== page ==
English Riding, HELP! - Page 4 - The Horse Forum
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post #31 of 34 Old 01-09-2015, 08:27 PM
Yearling
 
Join Date: Nov 2011
Location: Beautiful Pacific Northwest
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To learn English well and safely, I highly recommend finding an instructor who can give you longeline lessons, followed by lessons without stirrups.

They're hard to find. It's considered old-school. What these lessons will do is teach you a seat and proper position, which is very different in English than Western. You need repetitions, as that will build muscle-memory. No matter how experienced you are in Western, when you start english, be humble and accept that you will start from the beginning again.

Saddle choice will depend on your discipline, next what will fit your horse, then what will fit your budget. Find someone knowledgable in your area, and ask them for help guiding you through these things.

And you posted in "New to Horses", so please do not be offended that we all assumed that you are new to horses.
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post #32 of 34 Old 01-09-2015, 08:40 PM
Green Broke
 
Join Date: Jun 2014
Location: Kansas, USA
Posts: 2,984
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First off, every one here has offered you good advice but you take it as insults and started crying. Doing all the chores day after day does NOT make you a good rider. Haha, nope. It only teaches you responsibility and having a good work ethic. But it can give you muscle and exercise, hauling hay and buckets, etc. etc.

Now, if you will please act like a sensible person, read through all the posts again and find the good advice in each one. And also hear me out.

No one here is trying to be mean -- if they are then ignore them -- we are looking out for you and your horse and offering some good advice.

Quote:
*where to get a saddle
Tack stores.
Quote:
* buy new/used
Whatever is decent and will work for you.
Quote:
*how to introduce English to a Western horse
Find a good trainer that knows what he/she is doing. Switching a horse from one discipline to another may sound simple and easy. But there will be tack changes. English saddles are lighter than Western so imagine how strange that would feel to him. Plus different cues, shorter stirrups, etc.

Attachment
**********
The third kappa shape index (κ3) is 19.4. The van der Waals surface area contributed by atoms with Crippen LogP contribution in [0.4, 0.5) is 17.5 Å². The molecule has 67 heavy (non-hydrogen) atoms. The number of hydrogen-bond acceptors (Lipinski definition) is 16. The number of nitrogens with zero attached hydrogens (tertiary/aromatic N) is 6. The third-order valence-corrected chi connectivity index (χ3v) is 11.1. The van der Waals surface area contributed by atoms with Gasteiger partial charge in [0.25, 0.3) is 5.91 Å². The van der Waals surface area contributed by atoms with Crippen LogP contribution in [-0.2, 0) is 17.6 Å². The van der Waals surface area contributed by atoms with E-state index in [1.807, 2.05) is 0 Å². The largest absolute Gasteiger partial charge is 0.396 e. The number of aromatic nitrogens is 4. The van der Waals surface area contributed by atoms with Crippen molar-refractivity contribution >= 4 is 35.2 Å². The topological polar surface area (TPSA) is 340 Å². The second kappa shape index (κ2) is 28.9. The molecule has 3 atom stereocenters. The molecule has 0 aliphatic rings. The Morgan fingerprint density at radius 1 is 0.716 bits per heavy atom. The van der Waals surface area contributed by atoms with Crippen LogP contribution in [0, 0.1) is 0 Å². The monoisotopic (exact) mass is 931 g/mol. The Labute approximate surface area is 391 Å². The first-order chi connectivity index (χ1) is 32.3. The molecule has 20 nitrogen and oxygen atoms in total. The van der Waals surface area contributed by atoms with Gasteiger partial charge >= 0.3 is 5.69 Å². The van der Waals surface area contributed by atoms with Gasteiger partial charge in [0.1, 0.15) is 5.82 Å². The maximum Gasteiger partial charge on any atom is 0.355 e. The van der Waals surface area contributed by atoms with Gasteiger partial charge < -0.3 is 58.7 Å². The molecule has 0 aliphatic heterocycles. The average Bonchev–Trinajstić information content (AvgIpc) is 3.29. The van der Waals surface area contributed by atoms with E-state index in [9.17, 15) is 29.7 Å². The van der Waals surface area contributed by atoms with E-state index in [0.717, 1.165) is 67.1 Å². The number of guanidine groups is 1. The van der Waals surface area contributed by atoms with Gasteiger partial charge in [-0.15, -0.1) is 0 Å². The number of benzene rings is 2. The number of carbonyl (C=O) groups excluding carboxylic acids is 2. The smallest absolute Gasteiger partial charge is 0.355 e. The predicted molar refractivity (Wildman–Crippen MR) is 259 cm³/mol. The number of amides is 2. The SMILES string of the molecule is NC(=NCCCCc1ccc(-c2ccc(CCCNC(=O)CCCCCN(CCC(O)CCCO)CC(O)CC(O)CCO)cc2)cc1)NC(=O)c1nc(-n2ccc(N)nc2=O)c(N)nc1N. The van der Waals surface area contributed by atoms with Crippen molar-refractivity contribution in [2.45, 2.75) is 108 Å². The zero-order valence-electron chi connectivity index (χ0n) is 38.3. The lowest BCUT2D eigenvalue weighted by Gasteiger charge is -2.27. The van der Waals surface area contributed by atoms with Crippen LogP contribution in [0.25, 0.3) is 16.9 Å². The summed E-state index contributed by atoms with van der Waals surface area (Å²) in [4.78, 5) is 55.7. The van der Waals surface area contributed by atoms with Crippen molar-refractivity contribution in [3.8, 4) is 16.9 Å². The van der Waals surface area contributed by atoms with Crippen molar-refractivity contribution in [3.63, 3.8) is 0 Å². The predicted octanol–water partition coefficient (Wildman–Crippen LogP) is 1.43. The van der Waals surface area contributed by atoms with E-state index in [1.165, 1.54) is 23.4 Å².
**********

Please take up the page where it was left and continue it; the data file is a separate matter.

Quote:
*what tack do ya need
Very basic question. If you are SO experienced you should know what all tack you need. Saddle, bridle, halter, reins, breastcollar, lead rope, etc.
Quote:
* how to budget the spending
Write on a paper how much you can spend. Then take that and make up costs on how much items will cost. A saddle can probably be $500, bridle maybe $50, reins $20, etc, etc. But prices will vary depending on your area or store, whatever.
Quote:
* and then riding tips
TIP #1: Find an instructor
TIP #2: Take lessons
TIP #3: Get tips from taking lessons
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Keep going, keep moving forward. You'll get it together someday.
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post #33 of 34 Old 01-09-2015, 08:56 PM
Trained
 
Join Date: Aug 2013
Location: Colorado
Posts: 8,228
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Oh man, this thread xD

Take lessons, it's the best way to learn.

What discipline, exactly, are you looking to ride?

Aaaand, for the record, it's very off putting to be snide about English vs Western.

The sensitivity of the internet baffles me.
Zexious is offline  
post #34 of 34 Old 01-10-2015, 01:10 AM
Showing
 
Join Date: Oct 2009
Location: Seattle, WA
Posts: 48,122
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there has been a bit of confusion here, and some folks could have cut the OP a bit more slack. but, for now, let's shut the book on this one.
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